Formula One will learn from ‘extraordinary challenges’ posed by the Belgian Grand Prix, insists chief Jean Todt after the race was abandoned following just two laps
- Formula One chief Jean Todt promised the sport will learn from Belgian GP
- The race was labelled a ‘farce’ after being abandoned following just two laps
- Todt said the sport would review regulations to avoid a similar scenario
Formula One supremo Jean Todt has vowed his sport will learn from last weekend’s unsatisfactory conclusion to the Belgian Grand Prix in Spa-Francorchamps.
The rain-hit event was abandoned after just two laps behind the safety car, with Max Verstappen declared the winner ahead of George Russell and Lewis Hamilton, after officials deemed the track unsafe.
The move drew criticism from former F1 chief Bernie Ecclestone, who dismissed safety concerns, and Hamilton, who implied the decision to stage a nominal race was made for financial reasons.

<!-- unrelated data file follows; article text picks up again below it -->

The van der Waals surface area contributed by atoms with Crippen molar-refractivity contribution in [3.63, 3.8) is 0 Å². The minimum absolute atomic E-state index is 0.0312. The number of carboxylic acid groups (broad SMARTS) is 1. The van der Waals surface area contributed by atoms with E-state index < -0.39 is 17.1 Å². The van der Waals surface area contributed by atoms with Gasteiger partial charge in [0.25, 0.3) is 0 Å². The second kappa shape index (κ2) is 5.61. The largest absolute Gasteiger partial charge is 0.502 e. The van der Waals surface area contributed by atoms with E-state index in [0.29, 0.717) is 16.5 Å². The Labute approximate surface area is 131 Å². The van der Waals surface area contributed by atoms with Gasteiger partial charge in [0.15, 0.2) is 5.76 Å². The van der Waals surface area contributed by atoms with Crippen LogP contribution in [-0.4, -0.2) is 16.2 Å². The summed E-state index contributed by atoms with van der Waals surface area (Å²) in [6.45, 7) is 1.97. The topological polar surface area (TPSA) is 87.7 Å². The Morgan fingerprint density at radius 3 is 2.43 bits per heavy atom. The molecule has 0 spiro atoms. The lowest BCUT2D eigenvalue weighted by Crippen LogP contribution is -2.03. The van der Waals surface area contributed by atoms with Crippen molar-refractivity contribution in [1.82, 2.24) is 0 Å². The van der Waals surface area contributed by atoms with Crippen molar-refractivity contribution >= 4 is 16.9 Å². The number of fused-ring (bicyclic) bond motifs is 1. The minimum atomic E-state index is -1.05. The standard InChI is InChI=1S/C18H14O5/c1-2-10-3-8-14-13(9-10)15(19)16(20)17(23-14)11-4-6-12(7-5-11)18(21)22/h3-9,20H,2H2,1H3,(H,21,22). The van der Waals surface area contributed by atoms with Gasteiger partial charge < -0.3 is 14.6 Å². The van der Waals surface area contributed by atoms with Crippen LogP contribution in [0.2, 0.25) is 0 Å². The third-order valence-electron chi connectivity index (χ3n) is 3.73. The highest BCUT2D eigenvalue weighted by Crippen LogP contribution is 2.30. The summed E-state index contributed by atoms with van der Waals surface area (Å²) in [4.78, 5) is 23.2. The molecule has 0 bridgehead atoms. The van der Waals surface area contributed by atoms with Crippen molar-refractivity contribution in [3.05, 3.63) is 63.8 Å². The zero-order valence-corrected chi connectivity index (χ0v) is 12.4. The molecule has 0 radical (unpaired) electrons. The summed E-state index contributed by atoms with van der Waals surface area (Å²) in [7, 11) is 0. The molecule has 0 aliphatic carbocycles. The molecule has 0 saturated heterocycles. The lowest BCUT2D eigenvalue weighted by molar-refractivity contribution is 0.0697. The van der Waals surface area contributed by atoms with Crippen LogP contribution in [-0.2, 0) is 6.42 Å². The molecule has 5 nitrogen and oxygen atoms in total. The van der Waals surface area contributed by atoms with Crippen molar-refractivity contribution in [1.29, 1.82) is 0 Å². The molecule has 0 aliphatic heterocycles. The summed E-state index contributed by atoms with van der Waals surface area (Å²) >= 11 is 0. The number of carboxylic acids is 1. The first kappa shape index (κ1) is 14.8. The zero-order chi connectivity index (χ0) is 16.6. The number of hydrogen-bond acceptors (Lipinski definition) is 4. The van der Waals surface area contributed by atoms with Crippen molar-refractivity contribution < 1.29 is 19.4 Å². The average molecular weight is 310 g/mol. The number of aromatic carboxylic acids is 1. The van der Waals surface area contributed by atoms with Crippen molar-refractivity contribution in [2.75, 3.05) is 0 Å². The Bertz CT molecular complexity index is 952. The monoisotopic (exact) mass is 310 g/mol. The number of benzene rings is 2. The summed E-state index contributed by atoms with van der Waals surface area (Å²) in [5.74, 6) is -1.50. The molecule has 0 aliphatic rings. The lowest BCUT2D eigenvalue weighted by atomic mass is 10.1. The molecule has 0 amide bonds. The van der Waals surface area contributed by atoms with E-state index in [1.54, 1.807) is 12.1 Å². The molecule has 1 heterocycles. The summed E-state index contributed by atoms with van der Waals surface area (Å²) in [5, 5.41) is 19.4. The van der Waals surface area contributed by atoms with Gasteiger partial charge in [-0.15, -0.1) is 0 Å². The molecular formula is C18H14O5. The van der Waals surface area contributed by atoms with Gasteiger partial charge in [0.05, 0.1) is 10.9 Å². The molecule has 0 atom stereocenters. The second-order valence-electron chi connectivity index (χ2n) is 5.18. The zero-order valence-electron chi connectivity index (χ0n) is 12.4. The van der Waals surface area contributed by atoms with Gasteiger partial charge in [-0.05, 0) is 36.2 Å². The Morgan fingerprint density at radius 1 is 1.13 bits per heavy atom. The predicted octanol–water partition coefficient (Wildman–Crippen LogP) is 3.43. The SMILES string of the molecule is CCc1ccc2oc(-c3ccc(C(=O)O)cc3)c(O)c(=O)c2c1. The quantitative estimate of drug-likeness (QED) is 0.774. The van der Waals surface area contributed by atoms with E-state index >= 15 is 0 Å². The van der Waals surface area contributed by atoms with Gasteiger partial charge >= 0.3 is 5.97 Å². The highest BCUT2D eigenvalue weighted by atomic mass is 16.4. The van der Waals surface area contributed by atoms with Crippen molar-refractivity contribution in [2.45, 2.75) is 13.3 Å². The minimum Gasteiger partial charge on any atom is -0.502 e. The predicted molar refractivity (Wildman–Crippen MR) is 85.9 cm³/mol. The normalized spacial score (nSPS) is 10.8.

The Belgian Grand Prix was labelled ‘a farce’ after rain-hit race was abandoned after two laps
The sport’s supremo Jean Todt promised F1 would learn from the challenges posed by the race
FIA president Todt admitted that the regulations would be carefully reviewed at the next meeting of the F1 Commission in October. He said: ‘The Belgian Grand Prix presented extraordinary challenges.
‘The weather windows predicted by the forecasters did not appear, and while a small window did appear late in the day during which there was an attempt to start the race, conditions quickly worsened again.
‘Therefore, we could not run the full race in sufficiently safe conditions for the drivers, marshals as well as the brave spectators who waited for many hours in the rain, for whom I am very sorry.
‘The FIA together with the teams will carefully review the regulations to see what can be learned and improved for the future.’
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